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Future stories: I suppose I would have to wear trousers

So, what if you were standing right here in the Meat Market district in the year 2050? What would it be like?

I suppose I would have to wear trousers
I suppose I would have to wear trousersI suppose I would have to wear trousersI suppose I would have to wear trousersI suppose I would have to wear trousersI suppose I would have to wear trousersI suppose I would have to wear trousersI suppose I would have to wear trousersI suppose I would have to wear trousersI suppose I would have to wear trousersI suppose I would have to wear trousersI suppose I would have to wear trousersI suppose I would have to wear trousersI suppose I would have to wear trousers

By Julienne Van Loon

So, what if you were standing right here in the Meat Market district in the year 2050? What would it be like? 

Ying, aged 10, resident, 3/18 Tyrone Street, North Melbourne

We all live close together here. Sometimes, when the window is open at night, I can even hear the man downstairs breath out. I know when he’s home because I can smell the cigarette he’s smoking. In thirty-one years from now, it will be 2050, and I hope I’ll have children of my own by then: three of them. And I’d like to be the City Mayor. If I am mayor I will have banned both cars and cigarettes by then, and all the city streets will be planted with grass and trees and edible flower gardens. It will be real grass. If I do have three children, I’ll need to move my family into the apartment upstairs – Tara’s apartment – instead of this one I share with my mum, because this one has only one bedroom. I hope my cat’s still alive. She could have kittens, too, by then. And you know what I could do if was the mayor? I could get to my office by rolling right down Elizabeth Street, along the grass, right down the middle of the street. I suppose I’d have to wear trousers, rather than a skirt, otherwise everyone would get to see my undies. But maybe by then that kind of thing won’t matter. Maybe people won’t care about that. Imagine if I wore a short skirt to work and I was tumbling along on the grass, on my way to the office down the strip in the middle of Elizabeth Street, and people came out of their cafes or whatever and pointed or waved at me, saying, “There goes the mayor.” Or, “Morning, Mayor!” It doesn’t even occur to them to tease me about the colour of my undies!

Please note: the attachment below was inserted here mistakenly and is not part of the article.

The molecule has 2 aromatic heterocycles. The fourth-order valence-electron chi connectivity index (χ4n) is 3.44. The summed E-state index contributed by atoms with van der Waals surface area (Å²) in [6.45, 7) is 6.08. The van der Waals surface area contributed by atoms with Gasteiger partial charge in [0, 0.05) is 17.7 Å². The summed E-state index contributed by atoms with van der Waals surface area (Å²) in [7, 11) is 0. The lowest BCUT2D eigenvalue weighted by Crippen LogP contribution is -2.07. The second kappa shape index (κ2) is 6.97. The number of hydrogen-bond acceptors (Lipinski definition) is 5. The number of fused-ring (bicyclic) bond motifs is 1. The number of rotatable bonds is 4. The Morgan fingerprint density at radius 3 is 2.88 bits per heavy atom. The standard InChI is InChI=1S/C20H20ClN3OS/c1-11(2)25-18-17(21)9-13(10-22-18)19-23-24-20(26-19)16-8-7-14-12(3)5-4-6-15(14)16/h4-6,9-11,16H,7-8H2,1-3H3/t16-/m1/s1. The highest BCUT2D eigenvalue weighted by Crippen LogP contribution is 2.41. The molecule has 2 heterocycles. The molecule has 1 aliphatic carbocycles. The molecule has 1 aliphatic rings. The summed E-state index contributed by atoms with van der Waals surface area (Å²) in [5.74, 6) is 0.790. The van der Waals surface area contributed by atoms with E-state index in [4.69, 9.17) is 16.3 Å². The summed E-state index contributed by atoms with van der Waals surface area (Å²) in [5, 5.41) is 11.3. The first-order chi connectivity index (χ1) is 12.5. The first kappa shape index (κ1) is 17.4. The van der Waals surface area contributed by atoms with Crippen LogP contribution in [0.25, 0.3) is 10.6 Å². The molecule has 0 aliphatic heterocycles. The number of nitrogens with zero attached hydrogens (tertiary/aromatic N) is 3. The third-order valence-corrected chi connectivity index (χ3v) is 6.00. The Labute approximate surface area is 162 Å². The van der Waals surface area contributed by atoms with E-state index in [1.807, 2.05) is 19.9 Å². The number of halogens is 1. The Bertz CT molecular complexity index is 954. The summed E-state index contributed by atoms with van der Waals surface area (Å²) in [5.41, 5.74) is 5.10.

Jan, aged 74, new patient, Australian Prostate Centre, 14-20 Blackwood St, North Melbourne

I gave up philosophy last year, but by 2050 I think I will have picked it up again. If I’m still alive, I will be one-hundred-and-five and I will need philosophy, or something. If you walk up the road from here, up to Lygon Street, you’ll see a lamppost there with a quote from Italo Calvino: something about the nature of cities and what it’s like to be new to one. I’d like to see more of those kinds of lampposts, wouldn’t you? We’re a meaning-driven bunch, are we not? So, why give up philosophy, then? Well, it’s just the diagnosis, I suppose. It’s given me pause. Hit me for a six. Stopped me in my traps. All those old clichés. Sometimes, the more you look at it, the less meaning there is to be made, don’t you think? I read too many books. So, I’m taking a break from philosophy, and enjoying sitting here on Blackwood Street with my morning coffee. Look at that old piece of bluestone, beneath the entranceway to the old Meat Works. See the marks we’ve made on it, over decades? See the way it’s worn down, concave and smooth, the physical effect of thousands upon thousands of foot falls? That’s what I’m noticing most mornings now, that kind of thing. If I’m still here in 2050, I’ll have thought up by then a pithy piece of philosophy for some graffiti artist to spray onto the dark glass wall of this Prostate Centre building. It could use some colour, this building, don’t you think?